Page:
A powerful interaction arises out of the users knowledge of the tools and systems, the tool and the digital environment/infrastructure the tool operates in. Different environments can afford different degrees of interaction and this is a key to the fundamental evolution in the digital domain.
If we are to improve ourselves we must improve the tools we use to interact with our world, with each other and ourselves. If we are to improve our tools we must improve the environments in which we use our tools.
A more powerful workflow for academic (and other) documents would be if the documents allowed for more powerful interactions from the reader and automatic systems. Currently most academic publishing is done through the formerly proprietary Portable Document (PDF) format created by Adobe in the 1990s and opened in 2008. This format was developed with a focus on WYSIWYG (what you see is what you get)–it was designed to work independently of operating systems to produce a document which had a consistent visual appearance and the internal structure was therefore geared towards screen or paper reading, not interaction. Doug Engelbart suggested that instead of WYSIWYG, this approached should be called WYSIAYG (what you see is all you get) since it negates any special Digital-Substrate functionality.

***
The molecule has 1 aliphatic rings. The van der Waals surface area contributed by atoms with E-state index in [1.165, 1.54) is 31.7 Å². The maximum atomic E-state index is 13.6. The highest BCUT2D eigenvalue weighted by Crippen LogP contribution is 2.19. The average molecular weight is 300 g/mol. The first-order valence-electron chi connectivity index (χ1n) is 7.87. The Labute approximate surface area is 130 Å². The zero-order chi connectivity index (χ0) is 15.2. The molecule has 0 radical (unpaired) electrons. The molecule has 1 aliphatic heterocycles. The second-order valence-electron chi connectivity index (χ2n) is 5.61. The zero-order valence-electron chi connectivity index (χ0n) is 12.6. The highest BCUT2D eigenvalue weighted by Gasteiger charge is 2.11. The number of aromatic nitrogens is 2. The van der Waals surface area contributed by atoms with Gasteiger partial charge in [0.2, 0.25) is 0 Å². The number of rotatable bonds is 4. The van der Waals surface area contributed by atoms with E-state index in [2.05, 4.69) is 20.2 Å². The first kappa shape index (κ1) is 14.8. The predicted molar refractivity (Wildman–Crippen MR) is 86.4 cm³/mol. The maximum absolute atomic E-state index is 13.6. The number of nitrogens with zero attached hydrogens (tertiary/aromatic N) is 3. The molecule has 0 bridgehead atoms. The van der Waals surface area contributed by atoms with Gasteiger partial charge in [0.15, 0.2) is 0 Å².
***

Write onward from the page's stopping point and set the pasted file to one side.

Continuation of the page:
I have, crudely, made a word processor where the user does not have the paper legacy of a table of contents and an index in the back which are separate from the main body text but which are the same and the user modifies the shape of the document to see what is useful at the time. With documents which are WYIWIWYG (what you interact with is what you get) focused, which I also refer to as more Socratic documents, the interactions can get much more powerful.
My work concerns the whole document process but for my PhD I am focusing on the literature review reading process and in particular how the References section of a document and the citations in the document can become more useful to the reader in ascertaining the importance and relevance of a citation and the author(s) who produced the document. This can only happen if the documents the reader uses are in a format which is semantically open and at this stage it looks like PDFs are not but my advisor Les seem to have ways around this but the up and coming JATS format should suit this very well.
The idea is that the citations in the references section can visually indicate how often they are also cited by other documents the user has and much more.
Maybe I should only focus on JATS. This is what I am looking into now.